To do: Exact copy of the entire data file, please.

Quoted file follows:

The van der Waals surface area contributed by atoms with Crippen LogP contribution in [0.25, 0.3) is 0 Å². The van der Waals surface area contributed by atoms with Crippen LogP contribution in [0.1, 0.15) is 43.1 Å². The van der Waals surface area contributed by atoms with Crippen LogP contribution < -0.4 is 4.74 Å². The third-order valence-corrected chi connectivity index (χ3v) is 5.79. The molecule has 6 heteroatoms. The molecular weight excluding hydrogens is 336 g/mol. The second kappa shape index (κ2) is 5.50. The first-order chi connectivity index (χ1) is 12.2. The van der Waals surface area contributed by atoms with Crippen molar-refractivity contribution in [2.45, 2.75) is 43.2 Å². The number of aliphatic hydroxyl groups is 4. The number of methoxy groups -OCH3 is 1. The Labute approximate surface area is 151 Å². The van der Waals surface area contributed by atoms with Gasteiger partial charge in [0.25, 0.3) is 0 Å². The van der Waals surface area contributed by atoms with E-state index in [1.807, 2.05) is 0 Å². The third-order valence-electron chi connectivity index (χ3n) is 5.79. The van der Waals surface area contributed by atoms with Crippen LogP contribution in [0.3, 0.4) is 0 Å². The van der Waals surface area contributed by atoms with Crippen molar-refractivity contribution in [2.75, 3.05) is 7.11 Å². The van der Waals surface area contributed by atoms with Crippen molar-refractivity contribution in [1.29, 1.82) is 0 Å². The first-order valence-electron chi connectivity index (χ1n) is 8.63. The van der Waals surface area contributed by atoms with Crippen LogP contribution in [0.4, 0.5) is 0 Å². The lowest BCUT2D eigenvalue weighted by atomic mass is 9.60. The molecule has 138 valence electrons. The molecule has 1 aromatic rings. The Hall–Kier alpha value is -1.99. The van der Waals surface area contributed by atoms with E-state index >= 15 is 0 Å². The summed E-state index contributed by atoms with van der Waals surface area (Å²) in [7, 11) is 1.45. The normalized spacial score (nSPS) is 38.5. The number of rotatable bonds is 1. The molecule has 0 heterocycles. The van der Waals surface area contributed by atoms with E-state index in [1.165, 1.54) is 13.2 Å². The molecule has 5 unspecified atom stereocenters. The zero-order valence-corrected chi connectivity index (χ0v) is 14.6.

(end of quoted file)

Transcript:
The van der Waals surface area contributed by atoms with Crippen LogP contribution in [0.25, 0.3) is 0 Å². The van der Waals surface area contributed by atoms with Crippen LogP contribution in [0.1, 0.15) is 43.1 Å². The van der Waals surface area contributed by atoms with Crippen LogP contribution < -0.4 is 4.74 Å². The third-order valence-corrected chi connectivity index (χ3v) is 5.79. The molecule has 6 heteroatoms. The molecular weight excluding hydrogens is 336 g/mol. The second kappa shape index (κ2) is 5.50. The first-order chi connectivity index (χ1) is 12.2. The van der Waals surface area contributed by atoms with Crippen molar-refractivity contribution in [2.45, 2.75) is 43.2 Å². The number of aliphatic hydroxyl groups is 4. The number of methoxy groups -OCH3 is 1. The Labute approximate surface area is 151 Å². The van der Waals surface area contributed by atoms with Gasteiger partial charge in [0.25, 0.3) is 0 Å². The van der Waals surface area contributed by atoms with E-state index in [1.807, 2.05) is 0 Å². The third-order valence-electron chi connectivity index (χ3n) is 5.79. The van der Waals surface area contributed by atoms with Crippen LogP contribution in [0.3, 0.4) is 0 Å². The van der Waals surface area contributed by atoms with Crippen molar-refractivity contribution in [2.75, 3.05) is 7.11 Å². The van der Waals surface area contributed by atoms with Crippen molar-refractivity contribution in [1.29, 1.82) is 0 Å². The first-order valence-electron chi connectivity index (χ1n) is 8.63. The van der Waals surface area contributed by atoms with Crippen LogP contribution in [0.4, 0.5) is 0 Å². The lowest BCUT2D eigenvalue weighted by atomic mass is 9.60. The molecule has 138 valence electrons. The molecule has 1 aromatic rings. The Hall–Kier alpha value is -1.99. The van der Waals surface area contributed by atoms with E-state index >= 15 is 0 Å². The summed E-state index contributed by atoms with van der Waals surface area (Å²) in [7, 11) is 1.45. The normalized spacial score (nSPS) is 38.5. The number of rotatable bonds is 1. The molecule has 0 heterocycles. The van der Waals surface area contributed by atoms with E-state index in [1.165, 1.54) is 13.2 Å². The molecule has 5 unspecified atom stereocenters. The zero-order valence-corrected chi connectivity index (χ0v) is 14.6.